Now that we are into the part of the season where bye weeks wreak havoc on lineups, fantasy football managers will be facing even more difficult lineup decisions. Let’s take a look at our Week 6 RB start ’em and sit ’em plays.
Week 6 Start ‘Em or Sit ‘Em: Running Backs
Which running backs are starts heading into Week 6?
Start ‘Em | Melvin Gordon & Javonte Williams, Denver Broncos (vs. LV)
The Broncos have employed one of the most even running back timeshares in the NFL. Through five weeks, Melvin Gordon has 70 touches while Javonte Williams has 65. This is as down the middle as it gets.
The split time has made it difficult for fantasy managers to trust either Gordon or Williams. In Week 6, fantasy managers can trust them both.
Bye weeks are upon us, which means fantasy managers need to adjust the threshold of the caliber of player worth starting. Denver’s RB duo is set up to succeed this week. The Raiders have allowed the eighth-most rushing yards this season and 7 rushing touchdowns.
Last week, we saw the Bears implement the same type of timeshare as the Broncos. Khalil Herbert played 53% of the snaps, while Damien Williams played 48% of the time. Herbert carried the ball 18 times for 75 yards, while Williams carried the ball 16 times for 64 yards.
The Broncos are coming off a loss and are more capable of moving the ball offensively than the Bears. Gordon and Williams are also more active in the passing game. Gordon is averaging 2 receptions per game, while Williams has caught 3 balls in three straight games. Look for both backs to handle 13-15 touches and be viable RB2/flex plays.
Start ‘Em | Myles Gaskin, Miami Dolphins (@ JAX)
I had a strong week in my Week 5 start/sit recommendations, but my biggest miss was Myles Gaskin. I thought we’d be here talking about how Gaskin is droppable. Instead, the Dolphins went back to Gaskin as their lead back, playing him on 69% of their offensive snaps.
Most notably, Gaskin was Miami’s de facto WR1 last week, catching all 10 of his targets for 74 yards and 2 touchdowns. Although Gaskin only carried the ball 5 times, the Dolphins had to abandon the run game early with the Bucs pouring it on. That won’t be the case against the lowly Jaguars.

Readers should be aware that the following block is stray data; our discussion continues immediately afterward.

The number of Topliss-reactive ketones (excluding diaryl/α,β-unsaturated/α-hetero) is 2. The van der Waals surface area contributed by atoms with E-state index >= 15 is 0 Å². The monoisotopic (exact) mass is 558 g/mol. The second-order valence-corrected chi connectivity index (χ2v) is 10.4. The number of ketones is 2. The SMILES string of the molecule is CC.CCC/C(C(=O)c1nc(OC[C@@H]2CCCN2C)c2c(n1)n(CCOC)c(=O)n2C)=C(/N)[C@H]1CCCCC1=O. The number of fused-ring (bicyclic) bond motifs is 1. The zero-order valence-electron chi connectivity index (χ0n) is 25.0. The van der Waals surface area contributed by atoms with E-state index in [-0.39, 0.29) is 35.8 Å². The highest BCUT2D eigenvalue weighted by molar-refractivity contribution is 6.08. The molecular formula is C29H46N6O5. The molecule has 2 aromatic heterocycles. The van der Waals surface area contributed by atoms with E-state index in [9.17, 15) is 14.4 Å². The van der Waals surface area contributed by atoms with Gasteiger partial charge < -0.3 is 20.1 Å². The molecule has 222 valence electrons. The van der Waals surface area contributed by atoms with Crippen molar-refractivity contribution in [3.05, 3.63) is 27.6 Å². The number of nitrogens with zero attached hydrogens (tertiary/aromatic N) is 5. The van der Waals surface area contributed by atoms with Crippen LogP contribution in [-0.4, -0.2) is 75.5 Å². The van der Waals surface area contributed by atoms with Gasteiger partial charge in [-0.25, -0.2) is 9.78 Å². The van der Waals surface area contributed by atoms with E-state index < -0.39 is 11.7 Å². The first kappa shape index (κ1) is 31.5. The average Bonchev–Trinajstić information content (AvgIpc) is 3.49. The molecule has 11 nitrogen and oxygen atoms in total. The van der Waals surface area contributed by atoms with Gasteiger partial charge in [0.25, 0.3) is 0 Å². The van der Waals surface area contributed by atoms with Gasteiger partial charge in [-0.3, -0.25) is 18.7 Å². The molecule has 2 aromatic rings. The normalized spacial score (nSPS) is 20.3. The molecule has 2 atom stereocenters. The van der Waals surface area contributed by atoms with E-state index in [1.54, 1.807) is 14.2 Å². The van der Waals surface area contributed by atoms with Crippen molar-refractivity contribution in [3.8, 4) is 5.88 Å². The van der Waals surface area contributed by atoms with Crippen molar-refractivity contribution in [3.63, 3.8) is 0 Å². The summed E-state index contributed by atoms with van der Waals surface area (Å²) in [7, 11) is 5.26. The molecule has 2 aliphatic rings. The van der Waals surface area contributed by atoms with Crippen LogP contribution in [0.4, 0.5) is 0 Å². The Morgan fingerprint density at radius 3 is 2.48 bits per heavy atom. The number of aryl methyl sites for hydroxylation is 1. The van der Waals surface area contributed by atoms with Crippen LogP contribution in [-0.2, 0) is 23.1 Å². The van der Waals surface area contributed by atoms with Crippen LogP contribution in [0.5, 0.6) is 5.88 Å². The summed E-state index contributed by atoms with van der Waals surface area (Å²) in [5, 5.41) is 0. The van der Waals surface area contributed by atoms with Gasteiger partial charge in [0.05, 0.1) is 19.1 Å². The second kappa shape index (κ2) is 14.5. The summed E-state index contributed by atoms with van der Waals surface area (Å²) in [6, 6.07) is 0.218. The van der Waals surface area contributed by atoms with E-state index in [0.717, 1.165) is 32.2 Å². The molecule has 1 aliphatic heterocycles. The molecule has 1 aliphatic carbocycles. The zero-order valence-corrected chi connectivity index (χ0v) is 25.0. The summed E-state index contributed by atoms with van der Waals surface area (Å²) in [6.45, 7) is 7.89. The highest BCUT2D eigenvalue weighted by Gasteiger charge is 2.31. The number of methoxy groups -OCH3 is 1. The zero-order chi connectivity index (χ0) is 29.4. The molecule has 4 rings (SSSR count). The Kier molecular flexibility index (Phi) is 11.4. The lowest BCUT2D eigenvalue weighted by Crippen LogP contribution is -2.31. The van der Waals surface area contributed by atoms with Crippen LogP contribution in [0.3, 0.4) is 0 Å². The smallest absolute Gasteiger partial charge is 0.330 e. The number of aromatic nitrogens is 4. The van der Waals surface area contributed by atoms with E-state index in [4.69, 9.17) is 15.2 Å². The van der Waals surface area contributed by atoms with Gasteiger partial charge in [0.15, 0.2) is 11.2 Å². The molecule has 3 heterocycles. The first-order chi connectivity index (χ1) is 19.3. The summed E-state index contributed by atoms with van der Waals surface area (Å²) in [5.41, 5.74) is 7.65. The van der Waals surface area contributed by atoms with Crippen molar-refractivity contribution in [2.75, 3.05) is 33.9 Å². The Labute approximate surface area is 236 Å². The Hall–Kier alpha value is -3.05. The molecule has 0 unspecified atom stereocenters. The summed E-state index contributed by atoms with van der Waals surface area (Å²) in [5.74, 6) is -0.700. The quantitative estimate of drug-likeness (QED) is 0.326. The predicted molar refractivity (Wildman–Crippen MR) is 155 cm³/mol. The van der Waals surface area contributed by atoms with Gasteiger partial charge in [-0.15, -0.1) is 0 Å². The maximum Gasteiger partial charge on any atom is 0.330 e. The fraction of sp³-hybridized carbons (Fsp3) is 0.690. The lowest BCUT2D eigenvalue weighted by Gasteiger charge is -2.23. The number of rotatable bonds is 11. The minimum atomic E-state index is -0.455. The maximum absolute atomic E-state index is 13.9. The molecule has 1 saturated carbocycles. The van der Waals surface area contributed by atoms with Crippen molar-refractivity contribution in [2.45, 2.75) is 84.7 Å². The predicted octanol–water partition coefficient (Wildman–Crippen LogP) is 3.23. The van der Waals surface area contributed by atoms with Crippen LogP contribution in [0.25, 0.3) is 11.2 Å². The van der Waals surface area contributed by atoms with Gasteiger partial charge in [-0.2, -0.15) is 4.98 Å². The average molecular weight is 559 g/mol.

Jacksonville has allowed the 13th-most rushing yards this season but also the most rushing touchdowns (9). Gaskin will obviously not be as active through the air this week, but he should see way more than 5 carries.
After four consecutive losses, and more importantly, four straight games of negative game script, the Dolphins are poised to win a game — or at the very least, not be playing catch up for most of it. I’m sorry I let you down, Myles. I know you won’t let me down this week.
Week 6 Start ‘Em or Sit ‘Em: Running Backs
These running backs should be left on your bench in Week 6.
Sit ‘Em | Alex Collins, Seattle Seahawks (at PIT)
If you’re anything like me, whenever you grab that hot waiver wire pickup, you want to deploy him before his usefulness expires. It feels like such a waste to spend all that FAAB on a guy like Alex Collins only to sit him in his first or second week on your team. Unfortunately, that’s what you should probably do this week.
The Seahawks have some solid matchups in the coming weeks — just not in Week 6. The Steelers have allowed the ninth-fewest rushing yards this season. Last week, aside from one long run from Javonte Williams, they completely shut down Denver’s rushing attack.
We saw what Collins’ stat line looks like against a tough defense. Collins carried the ball 15 times against the Rams last Thursday night. That type of usage is awesome, but he totaled just 47 rushing yards.
Collins’ 71% snap share is highly encouraging, and his volume puts him in a spot where if you need to start him, he’s not going to totally torpedo your lineup. However, we have a sample of the type of fantasy production you can expect from Collins if he doesn’t score a touchdown. It’s barely RB3 numbers. Look elsewhere this week, if possible.
Sit ‘Em | James Conner, Arizona Cardinals (at CLE)
For three consecutive weeks, James Conner has fallen into the end zone. However, Conner was always just a replacement-level talent propped up by his situation and opportunity. In Arizona, the situation is great, but the opportunity is limited. So far, Conner has made the most of his opportunity by consistently plunging into the end zone. But that’s all Conner can do.
The former Steeler is averaging a career-low 3.2 yards per carry while doing nothing in the passing game (just 4 receptions all season). This week, the Cardinals are going to be highly pass-heavy against a Browns defense that erases running backs. Cleveland allows just 75.6 rushing yards per game, the second-fewest in the league.
Chase Edmonds remains Arizona’s clear lead back, which is why Conner’s snap share has never crested 50%. More importantly, Edmonds is the preferred passing-game option, and I expect the Cardinals to do a lot of passing to try and beat the Browns in Cleveland.
Among Arizona’s five wins, two have been blowouts where they dominated throughout. In those games, Conner carried the ball a total of 34 times. In their other three more competitive games, Conner has a total of just 29 carries.
It’s entirely possible that the Cardinals find themselves inside the 5-yard line this week and give the ball to Conner to fall into the end zone. But banking on that is a dicey proposition. Don’t chase the touchdowns — fade Conner this week.